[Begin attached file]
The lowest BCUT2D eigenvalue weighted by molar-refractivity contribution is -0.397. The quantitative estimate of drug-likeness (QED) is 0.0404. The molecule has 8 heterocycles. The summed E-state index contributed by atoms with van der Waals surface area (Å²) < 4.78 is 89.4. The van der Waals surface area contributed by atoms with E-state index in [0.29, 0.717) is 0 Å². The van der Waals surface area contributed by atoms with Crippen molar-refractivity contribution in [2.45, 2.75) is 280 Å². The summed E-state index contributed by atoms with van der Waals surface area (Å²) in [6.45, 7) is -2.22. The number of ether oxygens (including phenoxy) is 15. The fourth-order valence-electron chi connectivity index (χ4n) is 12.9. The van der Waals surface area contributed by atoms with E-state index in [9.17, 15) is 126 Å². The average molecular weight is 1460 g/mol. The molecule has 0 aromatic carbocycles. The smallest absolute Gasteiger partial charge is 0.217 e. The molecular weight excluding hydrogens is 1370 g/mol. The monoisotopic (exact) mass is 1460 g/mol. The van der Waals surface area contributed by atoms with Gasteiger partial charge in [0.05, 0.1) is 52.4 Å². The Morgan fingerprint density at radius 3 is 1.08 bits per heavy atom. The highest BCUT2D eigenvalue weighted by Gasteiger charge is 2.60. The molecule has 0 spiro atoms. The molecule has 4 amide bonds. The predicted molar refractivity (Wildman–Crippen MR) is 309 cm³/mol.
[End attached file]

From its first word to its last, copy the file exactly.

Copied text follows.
The lowest BCUT2D eigenvalue weighted by molar-refractivity contribution is -0.397. The quantitative estimate of drug-likeness (QED) is 0.0404. The molecule has 8 heterocycles. The summed E-state index contributed by atoms with van der Waals surface area (Å²) < 4.78 is 89.4. The van der Waals surface area contributed by atoms with E-state index in [0.29, 0.717) is 0 Å². The van der Waals surface area contributed by atoms with Crippen molar-refractivity contribution in [2.45, 2.75) is 280 Å². The summed E-state index contributed by atoms with van der Waals surface area (Å²) in [6.45, 7) is -2.22. The number of ether oxygens (including phenoxy) is 15. The fourth-order valence-electron chi connectivity index (χ4n) is 12.9. The van der Waals surface area contributed by atoms with E-state index in [9.17, 15) is 126 Å². The average molecular weight is 1460 g/mol. The molecule has 0 aromatic carbocycles. The smallest absolute Gasteiger partial charge is 0.217 e. The molecular weight excluding hydrogens is 1370 g/mol. The monoisotopic (exact) mass is 1460 g/mol. The van der Waals surface area contributed by atoms with Gasteiger partial charge in [0.05, 0.1) is 52.4 Å². The Morgan fingerprint density at radius 3 is 1.08 bits per heavy atom. The highest BCUT2D eigenvalue weighted by Gasteiger charge is 2.60. The molecule has 0 spiro atoms. The molecule has 4 amide bonds. The predicted molar refractivity (Wildman–Crippen MR) is 309 cm³/mol.